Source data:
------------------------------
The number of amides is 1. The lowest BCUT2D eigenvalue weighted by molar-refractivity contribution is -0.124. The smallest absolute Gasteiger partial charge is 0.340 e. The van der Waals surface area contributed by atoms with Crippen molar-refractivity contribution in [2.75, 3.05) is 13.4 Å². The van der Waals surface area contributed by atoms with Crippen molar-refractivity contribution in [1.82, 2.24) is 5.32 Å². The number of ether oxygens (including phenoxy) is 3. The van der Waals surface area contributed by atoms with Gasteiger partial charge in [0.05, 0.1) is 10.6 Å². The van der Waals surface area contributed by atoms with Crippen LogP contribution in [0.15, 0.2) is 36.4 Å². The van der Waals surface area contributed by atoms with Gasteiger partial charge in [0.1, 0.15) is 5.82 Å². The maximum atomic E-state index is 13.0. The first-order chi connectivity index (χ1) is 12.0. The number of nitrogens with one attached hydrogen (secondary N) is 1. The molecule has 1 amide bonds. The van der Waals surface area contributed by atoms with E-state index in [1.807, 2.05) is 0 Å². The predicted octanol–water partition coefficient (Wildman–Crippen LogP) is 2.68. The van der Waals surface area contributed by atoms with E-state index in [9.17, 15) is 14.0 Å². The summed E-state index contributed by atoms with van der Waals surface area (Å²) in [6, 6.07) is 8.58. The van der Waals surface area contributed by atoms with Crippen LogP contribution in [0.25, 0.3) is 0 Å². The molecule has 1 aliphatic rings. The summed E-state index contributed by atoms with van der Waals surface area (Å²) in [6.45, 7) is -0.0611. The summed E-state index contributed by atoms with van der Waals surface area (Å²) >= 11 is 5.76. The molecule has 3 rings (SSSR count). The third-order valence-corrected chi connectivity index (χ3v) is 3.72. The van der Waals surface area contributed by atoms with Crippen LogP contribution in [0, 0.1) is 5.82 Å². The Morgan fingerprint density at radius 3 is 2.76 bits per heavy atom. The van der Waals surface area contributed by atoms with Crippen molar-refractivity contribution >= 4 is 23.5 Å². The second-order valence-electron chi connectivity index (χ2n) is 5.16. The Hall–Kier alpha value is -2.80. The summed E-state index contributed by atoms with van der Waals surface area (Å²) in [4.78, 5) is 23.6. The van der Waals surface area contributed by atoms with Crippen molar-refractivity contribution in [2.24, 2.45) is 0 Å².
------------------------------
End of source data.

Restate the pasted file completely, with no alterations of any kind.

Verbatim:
The number of amides is 1. The lowest BCUT2D eigenvalue weighted by molar-refractivity contribution is -0.124. The smallest absolute Gasteiger partial charge is 0.340 e. The van der Waals surface area contributed by atoms with Crippen molar-refractivity contribution in [2.75, 3.05) is 13.4 Å². The van der Waals surface area contributed by atoms with Crippen molar-refractivity contribution in [1.82, 2.24) is 5.32 Å². The number of ether oxygens (including phenoxy) is 3. The van der Waals surface area contributed by atoms with Gasteiger partial charge in [0.05, 0.1) is 10.6 Å². The van der Waals surface area contributed by atoms with Crippen LogP contribution in [0.15, 0.2) is 36.4 Å². The van der Waals surface area contributed by atoms with Gasteiger partial charge in [0.1, 0.15) is 5.82 Å². The maximum atomic E-state index is 13.0. The first-order chi connectivity index (χ1) is 12.0. The number of nitrogens with one attached hydrogen (secondary N) is 1. The molecule has 1 amide bonds. The van der Waals surface area contributed by atoms with E-state index in [1.807, 2.05) is 0 Å². The predicted octanol–water partition coefficient (Wildman–Crippen LogP) is 2.68. The van der Waals surface area contributed by atoms with E-state index in [9.17, 15) is 14.0 Å². The summed E-state index contributed by atoms with van der Waals surface area (Å²) in [6, 6.07) is 8.58. The van der Waals surface area contributed by atoms with Crippen LogP contribution in [0.25, 0.3) is 0 Å². The molecule has 1 aliphatic rings. The summed E-state index contributed by atoms with van der Waals surface area (Å²) in [6.45, 7) is -0.0611. The summed E-state index contributed by atoms with van der Waals surface area (Å²) >= 11 is 5.76. The molecule has 3 rings (SSSR count). The third-order valence-corrected chi connectivity index (χ3v) is 3.72. The van der Waals surface area contributed by atoms with Crippen LogP contribution in [0, 0.1) is 5.82 Å². The Morgan fingerprint density at radius 3 is 2.76 bits per heavy atom. The van der Waals surface area contributed by atoms with Crippen molar-refractivity contribution >= 4 is 23.5 Å². The second-order valence-electron chi connectivity index (χ2n) is 5.16. The Hall–Kier alpha value is -2.80. The summed E-state index contributed by atoms with van der Waals surface area (Å²) in [4.78, 5) is 23.6. The van der Waals surface area contributed by atoms with Crippen molar-refractivity contribution in [2.24, 2.45) is 0 Å².